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Parents' Guide to

Boy Toy

By Kate Pavao, Common Sense Media Reviewer

age 16+

Very mature book about boy molested by teacher.

Boy Toy Poster Image

A Lot or a Little?

What you will—and won't—find in this book.

Community Reviews

age 17+

Based on 6 parent reviews

age 15+
age 14+

Boy Toy

Hi! So I read Boy Toy around the middle of 2011. I went to Borders and picked it up and read it in less than a week. I say pause at 14 and under specifically because by the time kids are in 8th grade they have already been exposed to the things in this book. The sex in this book is pretty graphic, but also really low key in a sense. Parents should be aware of Josh and other characters language, because it is very strong. Even with what I say, you should pause and think about letting them read this book. I really liked the story. Josh was a strong character but he certainly had his flaws. He was a little dense despite his seemingly bright character, he had those flickers that actually weren't all that bad, and he apologized WAY too many times for my tastes. I loved Rachel, his friend, and Zik. They were great characters for the book. I also loved the romance. Rachel was so perfect for this and she just blew my mind in how wise she was. She said things that made you go "wow." I loved how she was a strong but girly character that really just KNEW what she was doing. Anyways, the book was real good. I'd recommend parents letting kids 14 & older (after thinking about it) take a go at this book. Please think about how mature your children are in the process so they do not "hurt their brain" or be "scarred for life".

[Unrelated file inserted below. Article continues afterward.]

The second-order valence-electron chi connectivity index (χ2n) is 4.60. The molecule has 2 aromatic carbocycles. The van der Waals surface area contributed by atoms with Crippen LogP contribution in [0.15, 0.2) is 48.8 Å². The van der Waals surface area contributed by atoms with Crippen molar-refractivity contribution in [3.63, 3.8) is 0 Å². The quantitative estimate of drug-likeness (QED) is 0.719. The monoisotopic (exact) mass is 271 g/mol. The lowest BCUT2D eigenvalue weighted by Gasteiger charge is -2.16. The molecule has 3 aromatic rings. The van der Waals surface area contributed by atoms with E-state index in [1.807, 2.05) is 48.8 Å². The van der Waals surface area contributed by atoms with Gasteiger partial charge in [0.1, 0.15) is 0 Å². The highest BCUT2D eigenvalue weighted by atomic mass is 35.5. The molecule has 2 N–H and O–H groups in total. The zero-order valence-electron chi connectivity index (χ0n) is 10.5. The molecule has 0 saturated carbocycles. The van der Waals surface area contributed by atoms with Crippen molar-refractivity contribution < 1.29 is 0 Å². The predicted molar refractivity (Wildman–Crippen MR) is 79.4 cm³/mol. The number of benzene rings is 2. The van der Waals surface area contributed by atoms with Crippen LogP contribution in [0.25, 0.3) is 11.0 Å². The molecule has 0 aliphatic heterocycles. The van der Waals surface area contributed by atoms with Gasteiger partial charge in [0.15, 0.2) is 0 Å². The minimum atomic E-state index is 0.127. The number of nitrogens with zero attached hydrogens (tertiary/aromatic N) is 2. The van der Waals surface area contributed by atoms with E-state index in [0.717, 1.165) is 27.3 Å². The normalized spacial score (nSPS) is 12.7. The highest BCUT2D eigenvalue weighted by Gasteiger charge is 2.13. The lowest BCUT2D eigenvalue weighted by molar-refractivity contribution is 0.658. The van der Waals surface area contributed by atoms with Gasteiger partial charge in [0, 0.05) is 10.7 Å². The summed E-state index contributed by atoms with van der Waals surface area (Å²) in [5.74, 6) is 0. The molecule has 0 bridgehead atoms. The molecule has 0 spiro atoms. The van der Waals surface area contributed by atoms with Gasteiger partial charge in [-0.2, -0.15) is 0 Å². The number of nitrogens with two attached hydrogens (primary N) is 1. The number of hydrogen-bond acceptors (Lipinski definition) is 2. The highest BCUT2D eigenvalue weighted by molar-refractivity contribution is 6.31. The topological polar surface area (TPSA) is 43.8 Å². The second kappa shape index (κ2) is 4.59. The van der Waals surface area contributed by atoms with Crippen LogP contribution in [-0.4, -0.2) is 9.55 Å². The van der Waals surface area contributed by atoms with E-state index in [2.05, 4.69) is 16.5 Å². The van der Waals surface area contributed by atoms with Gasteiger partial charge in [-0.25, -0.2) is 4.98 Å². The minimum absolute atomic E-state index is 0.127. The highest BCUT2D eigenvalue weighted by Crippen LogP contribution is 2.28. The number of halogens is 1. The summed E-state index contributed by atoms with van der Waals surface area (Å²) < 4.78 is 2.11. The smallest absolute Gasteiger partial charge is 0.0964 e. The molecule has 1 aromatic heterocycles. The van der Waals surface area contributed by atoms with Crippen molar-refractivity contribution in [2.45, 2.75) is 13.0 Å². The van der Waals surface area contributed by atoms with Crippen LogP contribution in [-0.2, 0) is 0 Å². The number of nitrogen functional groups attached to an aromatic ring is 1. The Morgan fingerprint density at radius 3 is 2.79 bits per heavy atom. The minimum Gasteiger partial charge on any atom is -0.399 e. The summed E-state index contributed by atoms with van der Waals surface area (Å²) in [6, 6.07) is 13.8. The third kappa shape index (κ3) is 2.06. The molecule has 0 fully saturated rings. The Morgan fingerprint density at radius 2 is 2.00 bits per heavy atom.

Is It Any Good?

Our review:
Parents say (6 ):
Kids say (9 ):

Better plotting and character development make this second book more intense, more disturbing, and ultimately more memorable than the first. Lyga again centers his novel on a messed-up teen boy protagonist and even sets the story at the same high school he created for his popular debut, The Astonishing Adventures of Fanboy and Goth Girl. Readers may be drawn in by a scintillating premise, but they will quickly feel sickened as Josh is easily and expertly manipulated by his teacher into a sexual relationship he is much too young for. They will find it easy to empathize with Josh, who even years later is traumatized by Eve's sexual molestation; Lyga carefully draws out Josh's flaws, from his violent tendencies to his fears of intimacy to his paranoia that everyone around him knows what has happened to him -- and that Eve could reappear at any moment.

There is no doubt that this is a mature book, from the subject matter to the language. But Lyga shows great respect for his audience and doesn't go the sensationalistic route. He writes in specific detail about Eve and Josh's sex life, but he also reveals Josh's vulnerability, presenting intimate conversations between Josh and his therapist, or between him and the girl who wants to be his girlfriend. This level of detail makes the story feel very real and makes Josh's pain very palpable.

Book Details

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